The Player Characters dived in head first, and were soon embroiled in the machinations of Riddleport’s many Crime Bosses. Tracking funds and mysterious cargo manifests, they soon discovered which one of Crime Bosses was the one they were looking for. It didn’t take them long to discover the “power behind the throne”, a dark elf coordinating the underhanded dealings from a secret lair beneath the city. A first inkling of the drows’ fiendish master plan was uncovered as well: Apparently they were attempting to pull a meteorite down on the surface of the planet, using it as a weapon of mass destruction against their surface kin. The book ended with a shooting star hitting an island off the coast of Varisia, with the ensuing tidal wave throwing Riddleport into chaos.

With the first four game sessions set in Riddleport, the campaign was off to a good start. Riddleport is great as a setting, and the players really enjoyed playing the Crime Bosses against each other. Riddleport would serve quite well as a setting for a complete campaign, instead of just four games, and so it is a pity, that after these four sessions, the characters would never again adventure in Riddleport.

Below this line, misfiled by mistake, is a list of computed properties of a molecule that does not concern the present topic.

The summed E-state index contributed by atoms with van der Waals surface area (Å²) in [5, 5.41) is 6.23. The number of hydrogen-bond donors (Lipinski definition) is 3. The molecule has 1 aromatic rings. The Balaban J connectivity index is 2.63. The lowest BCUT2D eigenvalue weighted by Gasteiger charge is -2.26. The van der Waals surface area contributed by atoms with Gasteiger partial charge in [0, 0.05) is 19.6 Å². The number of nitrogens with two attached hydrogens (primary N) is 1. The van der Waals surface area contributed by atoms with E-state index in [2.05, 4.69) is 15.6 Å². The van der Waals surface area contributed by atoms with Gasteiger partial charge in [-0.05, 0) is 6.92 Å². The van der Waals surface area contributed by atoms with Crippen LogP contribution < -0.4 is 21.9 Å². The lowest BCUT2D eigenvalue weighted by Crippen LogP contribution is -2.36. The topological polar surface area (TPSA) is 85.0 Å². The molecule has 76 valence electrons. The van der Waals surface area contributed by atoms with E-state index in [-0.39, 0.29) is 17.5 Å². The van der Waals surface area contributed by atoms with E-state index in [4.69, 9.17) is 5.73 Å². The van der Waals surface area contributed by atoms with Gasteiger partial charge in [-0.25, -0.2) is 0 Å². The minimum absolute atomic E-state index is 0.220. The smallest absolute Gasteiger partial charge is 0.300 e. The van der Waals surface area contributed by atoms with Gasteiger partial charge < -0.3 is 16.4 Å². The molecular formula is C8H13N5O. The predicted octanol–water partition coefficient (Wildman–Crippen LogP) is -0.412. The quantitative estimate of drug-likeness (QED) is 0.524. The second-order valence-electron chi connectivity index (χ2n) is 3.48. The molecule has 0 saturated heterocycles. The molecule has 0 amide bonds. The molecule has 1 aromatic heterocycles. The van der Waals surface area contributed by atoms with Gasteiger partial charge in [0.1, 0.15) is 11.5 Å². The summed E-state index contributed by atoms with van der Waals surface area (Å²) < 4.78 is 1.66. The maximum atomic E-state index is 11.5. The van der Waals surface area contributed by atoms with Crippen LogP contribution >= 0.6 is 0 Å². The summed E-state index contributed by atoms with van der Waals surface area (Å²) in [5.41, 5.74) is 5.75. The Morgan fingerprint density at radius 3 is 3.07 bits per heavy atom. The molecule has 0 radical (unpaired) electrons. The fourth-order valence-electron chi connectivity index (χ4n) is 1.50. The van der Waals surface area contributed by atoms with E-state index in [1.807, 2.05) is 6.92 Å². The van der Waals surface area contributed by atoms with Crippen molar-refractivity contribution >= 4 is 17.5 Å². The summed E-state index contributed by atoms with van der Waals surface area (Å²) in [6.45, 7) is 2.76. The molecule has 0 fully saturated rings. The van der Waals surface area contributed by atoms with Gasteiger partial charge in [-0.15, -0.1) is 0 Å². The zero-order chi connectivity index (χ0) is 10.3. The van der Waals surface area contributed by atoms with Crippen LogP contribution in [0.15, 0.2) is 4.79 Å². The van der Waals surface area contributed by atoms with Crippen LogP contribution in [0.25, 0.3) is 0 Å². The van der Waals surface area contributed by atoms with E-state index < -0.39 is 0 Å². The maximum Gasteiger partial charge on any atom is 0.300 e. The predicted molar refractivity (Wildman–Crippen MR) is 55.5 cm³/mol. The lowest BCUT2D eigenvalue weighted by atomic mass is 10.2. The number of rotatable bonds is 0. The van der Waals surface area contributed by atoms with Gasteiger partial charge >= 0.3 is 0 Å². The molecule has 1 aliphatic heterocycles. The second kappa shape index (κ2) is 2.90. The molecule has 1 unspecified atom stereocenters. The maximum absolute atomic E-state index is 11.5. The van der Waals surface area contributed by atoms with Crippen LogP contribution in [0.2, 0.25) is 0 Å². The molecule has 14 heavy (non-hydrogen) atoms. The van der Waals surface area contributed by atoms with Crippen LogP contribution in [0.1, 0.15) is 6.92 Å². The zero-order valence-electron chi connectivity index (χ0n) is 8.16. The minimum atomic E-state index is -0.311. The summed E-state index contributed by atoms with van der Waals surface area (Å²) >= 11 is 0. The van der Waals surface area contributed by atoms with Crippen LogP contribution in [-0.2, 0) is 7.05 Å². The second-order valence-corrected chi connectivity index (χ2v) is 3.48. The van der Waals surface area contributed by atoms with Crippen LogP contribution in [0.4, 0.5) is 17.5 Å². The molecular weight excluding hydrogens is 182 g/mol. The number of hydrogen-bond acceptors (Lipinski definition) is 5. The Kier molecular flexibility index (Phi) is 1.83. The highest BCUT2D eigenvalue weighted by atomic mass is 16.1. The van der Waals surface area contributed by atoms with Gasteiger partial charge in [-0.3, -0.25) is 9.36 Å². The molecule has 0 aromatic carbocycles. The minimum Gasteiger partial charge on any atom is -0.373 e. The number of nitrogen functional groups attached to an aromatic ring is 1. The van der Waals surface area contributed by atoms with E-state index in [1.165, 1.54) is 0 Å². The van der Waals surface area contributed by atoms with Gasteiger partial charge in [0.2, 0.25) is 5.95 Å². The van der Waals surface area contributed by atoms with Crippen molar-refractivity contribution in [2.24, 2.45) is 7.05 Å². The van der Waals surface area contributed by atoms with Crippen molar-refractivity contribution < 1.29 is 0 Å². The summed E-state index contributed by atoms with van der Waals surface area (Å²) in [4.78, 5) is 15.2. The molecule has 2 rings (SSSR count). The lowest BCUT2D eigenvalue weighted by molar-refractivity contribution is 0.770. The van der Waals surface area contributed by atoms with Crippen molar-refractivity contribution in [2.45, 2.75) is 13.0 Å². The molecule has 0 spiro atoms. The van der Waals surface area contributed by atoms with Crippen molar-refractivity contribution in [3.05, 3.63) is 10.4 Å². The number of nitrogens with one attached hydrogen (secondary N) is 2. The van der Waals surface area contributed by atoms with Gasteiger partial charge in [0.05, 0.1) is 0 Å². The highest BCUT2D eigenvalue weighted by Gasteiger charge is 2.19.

Children of the Void

The next book of the series started out with the characters heading to Devil’s Elbow, the island off the coast of Varisia, where the meteorite had struck down. There were several other expeditions heading the same way, as it was rumored that the meteorite was composed of rare and extremely valuable Starmetal. Turns out the meteorite had brought passengers with it, strange alien beasts with a parasitic life cycle involving re-animated human corpses. Arriving on the island, the characters had a few run-ins with these aliens, a strange breed of zombies, marooned pirate crews, the ghosts of previous occupants, and finally, the drow expedition responsible for the magical ritual which had pulled down the meteorite.

The module itself was an interesting mix of sci-fi and fantasy elements. The setting of Devil’s Island would have provided lots of material for exploration and running into weird stuff, but as the character troupe was quite focused on stopping the drow, they pretty much breezed through the key plot points of the book, managing to finish it in just two game sessions.